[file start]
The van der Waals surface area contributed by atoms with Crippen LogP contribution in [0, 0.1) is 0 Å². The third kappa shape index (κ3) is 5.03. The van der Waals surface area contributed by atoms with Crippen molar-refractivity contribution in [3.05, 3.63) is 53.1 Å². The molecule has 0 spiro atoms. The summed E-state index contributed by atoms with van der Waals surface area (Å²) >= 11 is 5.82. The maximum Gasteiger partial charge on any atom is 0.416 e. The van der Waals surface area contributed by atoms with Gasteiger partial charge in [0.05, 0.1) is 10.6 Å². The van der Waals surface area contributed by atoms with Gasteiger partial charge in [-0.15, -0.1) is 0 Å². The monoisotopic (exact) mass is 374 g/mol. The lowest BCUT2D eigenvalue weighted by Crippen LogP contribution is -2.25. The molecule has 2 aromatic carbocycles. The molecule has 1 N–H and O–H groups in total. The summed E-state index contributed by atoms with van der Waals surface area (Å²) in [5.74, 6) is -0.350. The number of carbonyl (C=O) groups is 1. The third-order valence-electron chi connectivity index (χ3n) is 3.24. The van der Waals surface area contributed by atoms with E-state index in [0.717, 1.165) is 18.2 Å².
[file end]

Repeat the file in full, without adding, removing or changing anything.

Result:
The van der Waals surface area contributed by atoms with Crippen LogP contribution in [0, 0.1) is 0 Å². The third kappa shape index (κ3) is 5.03. The van der Waals surface area contributed by atoms with Crippen molar-refractivity contribution in [3.05, 3.63) is 53.1 Å². The molecule has 0 spiro atoms. The summed E-state index contributed by atoms with van der Waals surface area (Å²) >= 11 is 5.82. The maximum Gasteiger partial charge on any atom is 0.416 e. The van der Waals surface area contributed by atoms with Gasteiger partial charge in [0.05, 0.1) is 10.6 Å². The van der Waals surface area contributed by atoms with Gasteiger partial charge in [-0.15, -0.1) is 0 Å². The monoisotopic (exact) mass is 374 g/mol. The lowest BCUT2D eigenvalue weighted by Crippen LogP contribution is -2.25. The molecule has 2 aromatic carbocycles. The molecule has 1 N–H and O–H groups in total. The summed E-state index contributed by atoms with van der Waals surface area (Å²) in [5.74, 6) is -0.350. The number of carbonyl (C=O) groups is 1. The third-order valence-electron chi connectivity index (χ3n) is 3.24. The van der Waals surface area contributed by atoms with E-state index in [0.717, 1.165) is 18.2 Å².